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Discussion Starter #1
I gotta tell you, many of the “modern” gun school instructors make me laugh. Am I old or does it seem like the old standby’s like Ayoob & Farnam are the only one’s REALLY making sense these days.

The proclamations I hear about 1911’s just kill me. And while I don’t doubt that what they claim to see at their schools is what they’re seeing (ie. 1911’s with malfunctions often). And I don’t doubt that a Glock/XD/M&P/Sig/ Beretta/ect is more reliable than your average 1911 out of the box. But here’s where I depart in logic.

I hear guys condemning the 1911 as a viable defensive pistol choice because of the frequent malf’s they see in class, or the pontificated observations of said teachers. Because your average 1911 won’t go 4 days and some 2,500 rounds at a shooting school, it’s not a good choice for defense.

Now here’s where I take issue. Nowhere in history has that EVER been any sort of a realistic necessity for ANY handgun; that’s just not the real world. Now I don’t have any issue if someone demands that kind of reliability in their pistol; best to err on the side of reliability when in doubt. But to say that such reliability is necessary, that’s just not so. I say it is a very nice confidence builder, and very convenient for training. But it’s really not needed.

So what is needed? Your pistol must make it through every magazine you carry without a malfunction; anything beyond that, is just a convenience. A pistol that requires cleaning every 100 rounds is an acceptable choice for a sidearm IF it’s completely reliable for the first few magazines you feed through it. Everything else is bragging rights…good bragging rights, but just bragging rights. Defensive handgunners tend to be an insecure lot and often really worry far too much about the hive mind. What’s needed is some critical thinking and perspective…good judgment will follow.
 

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You left out a point... how competent are the students?

I can't say I've ever shot that many rounds through a box stock 1911 but I've got a couple of guns that I shoot regularly and clean as little as possible. My favorite shoots 200 gr. cast bullets almost exclusively and was cleaned early last year. It just works.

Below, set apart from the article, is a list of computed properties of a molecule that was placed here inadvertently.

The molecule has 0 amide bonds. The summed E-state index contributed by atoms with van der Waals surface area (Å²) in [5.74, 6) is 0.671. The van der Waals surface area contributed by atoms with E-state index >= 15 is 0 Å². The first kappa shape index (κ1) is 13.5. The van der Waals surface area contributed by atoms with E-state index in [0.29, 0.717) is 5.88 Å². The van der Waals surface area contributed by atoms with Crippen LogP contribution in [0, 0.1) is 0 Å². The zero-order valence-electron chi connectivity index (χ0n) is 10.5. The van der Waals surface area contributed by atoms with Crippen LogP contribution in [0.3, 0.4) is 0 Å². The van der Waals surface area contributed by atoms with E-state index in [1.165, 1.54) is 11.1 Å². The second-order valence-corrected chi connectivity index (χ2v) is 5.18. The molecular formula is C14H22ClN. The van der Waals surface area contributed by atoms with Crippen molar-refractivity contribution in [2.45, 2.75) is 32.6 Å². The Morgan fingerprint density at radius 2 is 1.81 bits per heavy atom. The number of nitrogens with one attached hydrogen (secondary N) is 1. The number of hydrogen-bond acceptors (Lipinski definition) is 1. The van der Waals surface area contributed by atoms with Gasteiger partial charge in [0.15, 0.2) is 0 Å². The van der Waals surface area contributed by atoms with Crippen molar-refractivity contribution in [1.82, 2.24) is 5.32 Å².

I don't doubt that some trainers see malfunctions but is that enough to condemn the breed?
 

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Have you ever read of the original torture test the Army put the 1911 through?
 

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I think there are two reasons the 1911 has problems in shooting schools.

1. Manufactures are under pressure to provide a target grade accurate gun with all the possible "gotta have it" accessories, and do it at a low price.
In order to hold down price, they use MIM parts and do as little hand inspection or human intervention as possible.
The new owner rushes his new gun out to the range and if he can't put five bullets into the X ring at 50 yards, he bitterly complains.
The makers tighten the gun up for better accuracy and the owner has stoppages about which he bitterly complains.
The makers try to do both and the guns fail at shooting schools.

2. Owners don't know what they want.
They tell themselves that they want a "combat gun" but after accessorizing, tuning, and tweaking, what they actually have is a range toy.
This is impressive when shown to other shooters but a complicated range toy is seldom a reliable gun.
So shooters show up at a shooting school with an overly accesorized MIM range toy and it it chokes or breaks.

Obviously the 1911 is just not as good as modern guns.
Funny, the 1911 in unaltered form established an unequaled reputation for reliability all over the world in actual combat conditions before people decided it needed to be made better by alterations and accessories.